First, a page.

Other Cuban-Americans in South Florida say Bush is the only candidate who will bring down Castro. They say the new measures will help Bush win re-election. "They were significant steps in the right direction," said state Rep. David Rivera, R-Miami. "And they are greatly appreciated by the Cuban-American community." This week, Rivera proposed a bill for the 2005 legislative session that would penalize Floridians who travel to Cuba legally by stripping them of food stamps, state health insurance and housing assistance.

Hialeah schoolteacher Lizbet Martinez left Cuba on a raft in 1994 at age 11. She made headlines when she pulled out a violin aboard the Coast Guard cutter that rescued her family and started playing The Star Spangled Banner. She recently went back to Cuba for the first time to visit relatives. Even so, she supports the president's greater restrictions. "We have to accept there are sacrifices for the greater good," she said.

Ninoska Perez, a radio host on one of Miami's most popular Cuban stations, said the only people protesting the changes were making money by ferrying Cuban-Americans to and from the island. "It really has nothing to do with whether you came in 1959 or 1999," she said. "The main goal of everybody should be to end the suffering of the 12-million people in Cuba, not of your own personal family."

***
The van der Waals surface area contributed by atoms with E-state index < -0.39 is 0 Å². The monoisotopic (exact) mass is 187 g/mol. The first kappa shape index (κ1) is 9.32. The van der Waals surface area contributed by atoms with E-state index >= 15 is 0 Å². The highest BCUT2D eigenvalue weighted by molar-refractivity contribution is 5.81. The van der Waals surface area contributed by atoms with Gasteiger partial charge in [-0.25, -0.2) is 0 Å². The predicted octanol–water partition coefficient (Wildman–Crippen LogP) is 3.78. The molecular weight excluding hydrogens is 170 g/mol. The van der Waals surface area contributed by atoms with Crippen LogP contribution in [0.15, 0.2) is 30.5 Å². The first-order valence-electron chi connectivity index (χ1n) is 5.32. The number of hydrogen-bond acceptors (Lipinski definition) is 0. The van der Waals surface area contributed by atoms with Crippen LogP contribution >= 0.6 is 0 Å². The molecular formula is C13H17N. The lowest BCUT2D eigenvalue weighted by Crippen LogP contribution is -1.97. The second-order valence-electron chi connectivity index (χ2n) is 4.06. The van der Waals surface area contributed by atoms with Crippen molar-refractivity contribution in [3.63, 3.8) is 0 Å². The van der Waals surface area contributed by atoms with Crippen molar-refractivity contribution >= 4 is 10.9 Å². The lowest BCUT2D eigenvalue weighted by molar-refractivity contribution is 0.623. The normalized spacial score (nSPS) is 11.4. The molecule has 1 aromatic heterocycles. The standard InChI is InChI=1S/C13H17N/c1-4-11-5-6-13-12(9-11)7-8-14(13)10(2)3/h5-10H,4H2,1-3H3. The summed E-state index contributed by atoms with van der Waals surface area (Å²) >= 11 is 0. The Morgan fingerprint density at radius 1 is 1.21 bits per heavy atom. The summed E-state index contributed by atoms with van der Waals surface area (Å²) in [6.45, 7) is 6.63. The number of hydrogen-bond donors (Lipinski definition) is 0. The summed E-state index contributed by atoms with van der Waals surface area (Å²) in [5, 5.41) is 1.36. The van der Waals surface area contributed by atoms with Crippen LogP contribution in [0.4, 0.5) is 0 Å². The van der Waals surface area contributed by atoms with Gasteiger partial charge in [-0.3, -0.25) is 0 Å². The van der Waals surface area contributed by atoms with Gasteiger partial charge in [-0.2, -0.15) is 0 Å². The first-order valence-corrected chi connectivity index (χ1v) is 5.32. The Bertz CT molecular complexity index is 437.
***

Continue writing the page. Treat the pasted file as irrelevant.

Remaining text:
For Lester Palma, a 31-year-old respiratory therapist in Miami, the situation is clear: Bush's policy will help dethrone Castro, and that's why Palma will vote for Bush. "Everyone has family over there," Palma said. "But we need to support (the measures) for the greater good. In order for the government to fall, we need to restrict Castro."

Palma talked admiringly about Bush and the evils of Cuba's communist system just before he said goodbye to his parents at the airport. They were boarding Thursday's charter flight to Havana to visit family.

Hypocrite! If he really felt as he claims he does, he would have convinced his parents not to go - but then, saying one thing and doing another is something Republicans are past-masters at!